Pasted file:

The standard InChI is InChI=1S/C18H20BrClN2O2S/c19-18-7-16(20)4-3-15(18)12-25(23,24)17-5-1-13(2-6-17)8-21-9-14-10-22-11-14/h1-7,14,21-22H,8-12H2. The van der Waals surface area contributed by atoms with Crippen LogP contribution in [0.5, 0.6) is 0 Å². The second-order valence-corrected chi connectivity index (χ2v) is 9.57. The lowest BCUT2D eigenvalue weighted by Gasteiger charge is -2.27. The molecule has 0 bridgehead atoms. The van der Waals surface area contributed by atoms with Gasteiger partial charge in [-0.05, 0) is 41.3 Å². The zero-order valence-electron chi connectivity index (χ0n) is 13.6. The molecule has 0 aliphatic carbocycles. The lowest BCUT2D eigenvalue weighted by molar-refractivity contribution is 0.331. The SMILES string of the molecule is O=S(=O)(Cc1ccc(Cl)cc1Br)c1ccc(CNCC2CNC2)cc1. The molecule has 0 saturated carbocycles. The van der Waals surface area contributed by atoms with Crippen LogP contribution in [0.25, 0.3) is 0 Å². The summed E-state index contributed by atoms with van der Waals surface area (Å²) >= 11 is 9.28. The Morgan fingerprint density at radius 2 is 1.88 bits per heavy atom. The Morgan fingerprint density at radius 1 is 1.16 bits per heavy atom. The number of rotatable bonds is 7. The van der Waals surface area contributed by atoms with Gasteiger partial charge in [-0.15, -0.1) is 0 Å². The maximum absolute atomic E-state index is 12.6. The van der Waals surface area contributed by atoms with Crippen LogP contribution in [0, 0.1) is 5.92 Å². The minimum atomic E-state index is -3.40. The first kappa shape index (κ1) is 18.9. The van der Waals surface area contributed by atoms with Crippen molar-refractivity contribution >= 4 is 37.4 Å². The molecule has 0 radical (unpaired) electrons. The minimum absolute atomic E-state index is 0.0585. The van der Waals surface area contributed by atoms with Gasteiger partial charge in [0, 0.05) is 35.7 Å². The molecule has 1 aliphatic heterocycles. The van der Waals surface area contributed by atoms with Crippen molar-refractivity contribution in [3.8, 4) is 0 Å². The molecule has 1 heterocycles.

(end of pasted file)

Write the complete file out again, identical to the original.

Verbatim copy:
The standard InChI is InChI=1S/C18H20BrClN2O2S/c19-18-7-16(20)4-3-15(18)12-25(23,24)17-5-1-13(2-6-17)8-21-9-14-10-22-11-14/h1-7,14,21-22H,8-12H2. The van der Waals surface area contributed by atoms with Crippen LogP contribution in [0.5, 0.6) is 0 Å². The second-order valence-corrected chi connectivity index (χ2v) is 9.57. The lowest BCUT2D eigenvalue weighted by Gasteiger charge is -2.27. The molecule has 0 bridgehead atoms. The van der Waals surface area contributed by atoms with Gasteiger partial charge in [-0.05, 0) is 41.3 Å². The zero-order valence-electron chi connectivity index (χ0n) is 13.6. The molecule has 0 aliphatic carbocycles. The lowest BCUT2D eigenvalue weighted by molar-refractivity contribution is 0.331. The SMILES string of the molecule is O=S(=O)(Cc1ccc(Cl)cc1Br)c1ccc(CNCC2CNC2)cc1. The molecule has 0 saturated carbocycles. The van der Waals surface area contributed by atoms with Crippen LogP contribution in [0.25, 0.3) is 0 Å². The summed E-state index contributed by atoms with van der Waals surface area (Å²) >= 11 is 9.28. The Morgan fingerprint density at radius 2 is 1.88 bits per heavy atom. The Morgan fingerprint density at radius 1 is 1.16 bits per heavy atom. The number of rotatable bonds is 7. The van der Waals surface area contributed by atoms with Gasteiger partial charge in [-0.15, -0.1) is 0 Å². The maximum absolute atomic E-state index is 12.6. The van der Waals surface area contributed by atoms with Crippen LogP contribution in [0, 0.1) is 5.92 Å². The minimum atomic E-state index is -3.40. The first kappa shape index (κ1) is 18.9. The van der Waals surface area contributed by atoms with Crippen molar-refractivity contribution >= 4 is 37.4 Å². The molecule has 0 radical (unpaired) electrons. The minimum absolute atomic E-state index is 0.0585. The van der Waals surface area contributed by atoms with Gasteiger partial charge in [0, 0.05) is 35.7 Å². The molecule has 1 aliphatic heterocycles. The van der Waals surface area contributed by atoms with Crippen molar-refractivity contribution in [3.8, 4) is 0 Å². The molecule has 1 heterocycles.